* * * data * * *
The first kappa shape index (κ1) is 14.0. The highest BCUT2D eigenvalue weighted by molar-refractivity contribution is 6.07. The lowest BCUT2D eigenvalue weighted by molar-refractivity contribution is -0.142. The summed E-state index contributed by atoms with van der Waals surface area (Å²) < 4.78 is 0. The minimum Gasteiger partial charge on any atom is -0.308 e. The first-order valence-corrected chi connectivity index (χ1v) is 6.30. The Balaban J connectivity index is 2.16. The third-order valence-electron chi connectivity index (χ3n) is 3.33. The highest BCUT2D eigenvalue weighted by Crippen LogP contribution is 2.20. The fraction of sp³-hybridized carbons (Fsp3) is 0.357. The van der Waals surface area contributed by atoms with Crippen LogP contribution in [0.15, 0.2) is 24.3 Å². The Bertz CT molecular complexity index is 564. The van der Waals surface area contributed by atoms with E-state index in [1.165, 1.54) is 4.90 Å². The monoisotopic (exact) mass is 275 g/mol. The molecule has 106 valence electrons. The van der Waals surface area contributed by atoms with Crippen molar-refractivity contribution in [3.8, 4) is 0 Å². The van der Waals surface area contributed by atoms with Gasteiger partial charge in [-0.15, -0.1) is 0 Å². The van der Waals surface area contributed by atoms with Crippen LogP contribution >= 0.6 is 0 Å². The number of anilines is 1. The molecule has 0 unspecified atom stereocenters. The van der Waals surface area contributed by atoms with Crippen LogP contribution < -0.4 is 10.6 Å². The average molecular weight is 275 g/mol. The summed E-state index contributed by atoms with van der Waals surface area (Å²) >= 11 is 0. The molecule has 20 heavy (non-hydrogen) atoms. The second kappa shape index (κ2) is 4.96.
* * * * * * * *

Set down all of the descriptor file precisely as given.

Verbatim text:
The first kappa shape index (κ1) is 14.0. The highest BCUT2D eigenvalue weighted by molar-refractivity contribution is 6.07. The lowest BCUT2D eigenvalue weighted by molar-refractivity contribution is -0.142. The summed E-state index contributed by atoms with van der Waals surface area (Å²) < 4.78 is 0. The minimum Gasteiger partial charge on any atom is -0.308 e. The first-order valence-corrected chi connectivity index (χ1v) is 6.30. The Balaban J connectivity index is 2.16. The third-order valence-electron chi connectivity index (χ3n) is 3.33. The highest BCUT2D eigenvalue weighted by Crippen LogP contribution is 2.20. The fraction of sp³-hybridized carbons (Fsp3) is 0.357. The van der Waals surface area contributed by atoms with Crippen LogP contribution in [0.15, 0.2) is 24.3 Å². The Bertz CT molecular complexity index is 564. The van der Waals surface area contributed by atoms with E-state index in [1.165, 1.54) is 4.90 Å². The monoisotopic (exact) mass is 275 g/mol. The molecule has 106 valence electrons. The van der Waals surface area contributed by atoms with Crippen molar-refractivity contribution in [3.8, 4) is 0 Å². The van der Waals surface area contributed by atoms with Gasteiger partial charge in [-0.15, -0.1) is 0 Å². The van der Waals surface area contributed by atoms with Crippen LogP contribution >= 0.6 is 0 Å². The number of anilines is 1. The molecule has 0 unspecified atom stereocenters. The van der Waals surface area contributed by atoms with Crippen LogP contribution < -0.4 is 10.6 Å². The average molecular weight is 275 g/mol. The summed E-state index contributed by atoms with van der Waals surface area (Å²) >= 11 is 0. The molecule has 20 heavy (non-hydrogen) atoms. The second kappa shape index (κ2) is 4.96.